Skills, Youth and COVID-19

News and Research 233

Georgia Launches New Information Portal to Support and Improve its Vocational Education and Training Sector | A newly revamped website, VET.ge, will serve as a hub and one-stop shop for information on new developments, data and statistics, best practices, government policies, and latest trends in Georgia’s vocational education and training (VET) sector. The online launch of the new portal was hosted today by the World Bank in partnership with Georgia’s Ministry of Education, Science, Culture and Sport.

Promoting Social Inclusion in Kazakhstan through Community Engagement

Since 2017, the Youth Corps project (ZHAS) has brought together thousands of youth initiatives from different parts of Kazakhstan. By 2019, ZHAS had supported 9,800 young people and provided nearly 3,000 grants. While some initiatives focus on environmental issues like waste management, recycling, and pollution, others deal with unemployment, entrepreneurship, healthy lifestyle, journalism, and cultural heritage. The grants are mainly focused on building strong communities and social development. Launched in partnership with the World Bank and the Kazakh Ministry of Education and Science, the project has achieved remarkable results in supporting youth in their employment and professional development.

Kazakhstan Youth Corps Project Video| In Russian | In Kazakh.

Toward Greater Inclusion and Success: A New Compact For International Students | Lucia Brajkovic | This is the time for a new compact for international students among U.S. higher education institutions, organizations, and policymakers. The compact should focus on all three phases of the international student lifecycle—before (international students come to the institution), during (their study in the institution), and after (their graduation from the institution)—for both undergraduate and graduate students…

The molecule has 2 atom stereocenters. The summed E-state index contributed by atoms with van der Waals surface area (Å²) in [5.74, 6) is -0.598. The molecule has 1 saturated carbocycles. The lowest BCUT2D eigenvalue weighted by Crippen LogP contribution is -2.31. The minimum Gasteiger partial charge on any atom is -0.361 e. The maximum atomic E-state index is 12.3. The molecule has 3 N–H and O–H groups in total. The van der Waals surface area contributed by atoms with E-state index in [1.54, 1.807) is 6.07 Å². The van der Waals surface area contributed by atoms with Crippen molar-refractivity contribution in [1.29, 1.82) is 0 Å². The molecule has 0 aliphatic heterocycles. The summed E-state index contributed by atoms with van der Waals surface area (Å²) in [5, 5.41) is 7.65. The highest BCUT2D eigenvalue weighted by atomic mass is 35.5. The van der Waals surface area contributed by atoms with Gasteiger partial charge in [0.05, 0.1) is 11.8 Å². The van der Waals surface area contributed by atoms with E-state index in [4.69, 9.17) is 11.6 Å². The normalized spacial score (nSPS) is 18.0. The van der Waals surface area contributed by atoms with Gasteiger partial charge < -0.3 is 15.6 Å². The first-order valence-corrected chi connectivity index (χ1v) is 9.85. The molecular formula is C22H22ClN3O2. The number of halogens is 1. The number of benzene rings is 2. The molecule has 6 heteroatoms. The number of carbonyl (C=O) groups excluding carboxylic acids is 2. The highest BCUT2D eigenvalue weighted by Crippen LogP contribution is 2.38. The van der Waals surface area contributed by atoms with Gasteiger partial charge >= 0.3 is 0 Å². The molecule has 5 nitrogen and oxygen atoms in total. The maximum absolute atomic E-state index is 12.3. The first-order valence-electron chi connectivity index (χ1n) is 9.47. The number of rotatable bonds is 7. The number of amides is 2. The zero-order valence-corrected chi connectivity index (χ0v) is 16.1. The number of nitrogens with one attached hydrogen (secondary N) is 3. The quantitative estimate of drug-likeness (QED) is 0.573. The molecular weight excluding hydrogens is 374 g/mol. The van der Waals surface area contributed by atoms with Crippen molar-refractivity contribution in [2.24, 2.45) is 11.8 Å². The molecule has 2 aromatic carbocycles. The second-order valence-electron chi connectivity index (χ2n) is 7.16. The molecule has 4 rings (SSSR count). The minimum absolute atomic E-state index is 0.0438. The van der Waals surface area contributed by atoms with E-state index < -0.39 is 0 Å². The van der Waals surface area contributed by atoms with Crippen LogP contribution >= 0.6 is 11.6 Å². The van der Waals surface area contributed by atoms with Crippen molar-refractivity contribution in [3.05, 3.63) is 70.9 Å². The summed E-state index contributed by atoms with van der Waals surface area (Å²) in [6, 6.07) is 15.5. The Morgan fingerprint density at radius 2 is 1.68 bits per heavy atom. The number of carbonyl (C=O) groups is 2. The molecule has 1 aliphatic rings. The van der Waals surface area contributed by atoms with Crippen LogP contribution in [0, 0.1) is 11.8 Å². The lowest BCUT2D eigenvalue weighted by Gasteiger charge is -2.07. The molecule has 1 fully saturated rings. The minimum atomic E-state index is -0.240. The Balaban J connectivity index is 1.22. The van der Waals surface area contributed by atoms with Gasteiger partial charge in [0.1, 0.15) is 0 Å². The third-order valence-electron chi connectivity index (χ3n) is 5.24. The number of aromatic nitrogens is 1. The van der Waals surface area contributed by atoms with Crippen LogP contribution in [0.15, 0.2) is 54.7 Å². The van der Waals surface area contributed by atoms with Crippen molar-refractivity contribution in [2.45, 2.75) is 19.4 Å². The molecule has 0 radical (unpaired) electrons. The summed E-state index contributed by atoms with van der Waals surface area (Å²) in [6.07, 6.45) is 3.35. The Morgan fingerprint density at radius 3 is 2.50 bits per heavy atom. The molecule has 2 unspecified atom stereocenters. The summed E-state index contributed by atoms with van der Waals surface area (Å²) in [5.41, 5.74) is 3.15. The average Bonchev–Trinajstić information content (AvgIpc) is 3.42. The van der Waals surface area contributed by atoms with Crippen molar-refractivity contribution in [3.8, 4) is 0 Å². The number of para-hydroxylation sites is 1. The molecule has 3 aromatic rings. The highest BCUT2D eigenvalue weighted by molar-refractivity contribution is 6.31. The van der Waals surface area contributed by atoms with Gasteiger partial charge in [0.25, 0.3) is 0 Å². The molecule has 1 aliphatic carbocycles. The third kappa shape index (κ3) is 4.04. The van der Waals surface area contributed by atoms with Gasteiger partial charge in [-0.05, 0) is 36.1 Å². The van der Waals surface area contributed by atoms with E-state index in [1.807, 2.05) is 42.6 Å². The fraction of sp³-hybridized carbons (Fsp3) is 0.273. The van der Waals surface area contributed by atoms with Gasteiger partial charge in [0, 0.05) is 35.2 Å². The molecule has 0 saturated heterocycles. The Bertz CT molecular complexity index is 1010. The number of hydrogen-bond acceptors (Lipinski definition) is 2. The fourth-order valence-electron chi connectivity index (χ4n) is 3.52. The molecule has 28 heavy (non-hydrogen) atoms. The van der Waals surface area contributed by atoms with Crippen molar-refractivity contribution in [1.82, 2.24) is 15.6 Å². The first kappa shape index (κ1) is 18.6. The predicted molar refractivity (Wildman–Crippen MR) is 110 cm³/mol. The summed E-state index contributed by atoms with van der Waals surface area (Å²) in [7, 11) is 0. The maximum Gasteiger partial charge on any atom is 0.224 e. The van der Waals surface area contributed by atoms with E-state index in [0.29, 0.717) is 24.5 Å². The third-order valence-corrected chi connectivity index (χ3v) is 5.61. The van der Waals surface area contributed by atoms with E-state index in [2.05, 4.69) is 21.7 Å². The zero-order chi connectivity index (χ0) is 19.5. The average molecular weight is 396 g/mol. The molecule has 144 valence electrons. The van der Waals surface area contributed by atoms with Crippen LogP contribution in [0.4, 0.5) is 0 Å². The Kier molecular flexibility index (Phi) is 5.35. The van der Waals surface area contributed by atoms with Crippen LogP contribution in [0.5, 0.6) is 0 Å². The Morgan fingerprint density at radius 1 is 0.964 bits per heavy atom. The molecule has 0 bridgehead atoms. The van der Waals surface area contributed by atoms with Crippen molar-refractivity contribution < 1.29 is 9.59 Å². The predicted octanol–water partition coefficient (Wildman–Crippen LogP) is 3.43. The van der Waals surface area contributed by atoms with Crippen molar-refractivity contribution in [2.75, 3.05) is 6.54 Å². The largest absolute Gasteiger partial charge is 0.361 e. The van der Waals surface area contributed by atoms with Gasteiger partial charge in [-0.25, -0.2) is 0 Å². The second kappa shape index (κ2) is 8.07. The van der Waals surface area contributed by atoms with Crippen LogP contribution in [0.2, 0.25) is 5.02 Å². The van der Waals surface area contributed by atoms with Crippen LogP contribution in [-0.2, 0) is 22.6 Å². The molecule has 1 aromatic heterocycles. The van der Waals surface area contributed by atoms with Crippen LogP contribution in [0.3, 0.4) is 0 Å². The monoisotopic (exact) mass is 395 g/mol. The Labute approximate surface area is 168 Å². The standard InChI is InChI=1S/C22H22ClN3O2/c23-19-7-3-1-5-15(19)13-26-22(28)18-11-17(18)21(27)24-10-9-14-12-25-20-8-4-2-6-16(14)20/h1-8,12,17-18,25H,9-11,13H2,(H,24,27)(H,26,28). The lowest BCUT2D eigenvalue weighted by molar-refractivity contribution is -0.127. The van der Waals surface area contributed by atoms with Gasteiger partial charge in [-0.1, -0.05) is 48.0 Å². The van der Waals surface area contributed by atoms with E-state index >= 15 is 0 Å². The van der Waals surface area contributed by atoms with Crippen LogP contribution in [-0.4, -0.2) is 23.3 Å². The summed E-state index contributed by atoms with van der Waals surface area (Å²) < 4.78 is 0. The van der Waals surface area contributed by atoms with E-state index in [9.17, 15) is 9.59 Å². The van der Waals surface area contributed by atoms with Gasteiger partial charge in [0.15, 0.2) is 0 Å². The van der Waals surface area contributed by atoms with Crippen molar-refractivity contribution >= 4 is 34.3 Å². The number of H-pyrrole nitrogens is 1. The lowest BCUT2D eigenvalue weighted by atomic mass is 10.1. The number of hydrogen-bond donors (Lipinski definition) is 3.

The Netherlands Announces Education Relief Package | Higher education students including those in a higher vocational program will only pay half of their tuition fees for the coming academic year. The initiative is part of an 9.2 billion euro education support package that includes increased funding for the university and school system to cope with an expected increase in students next academic year, and more money for primary and secondary schools to provide more support to their student body. Another 162 million euro earmark will also be allocated to allow the continued employment of 20 thousand academic researchers. This will give them more security as they continue their research and teaching duties, the government said. There are about 6,600 primary schools in the Netherlands, and they will all be given an average of 180 thousand euros to spend in the next academic year. The 650 secondary schools will receive an average of 1.3 million euros per school. Investments will also be made in special education facilities. The exact amounts will scale up or down depending on the number of students. The money is to be spent directly on helping students, including on their social and emotional development. Focused tutoring and partnerships with public libraries will be encouraged, with teachers providing input on how the money is spent. In return, the government wants schools to provide tutoring over the summer, free of charge, to any student who needs it or wants it.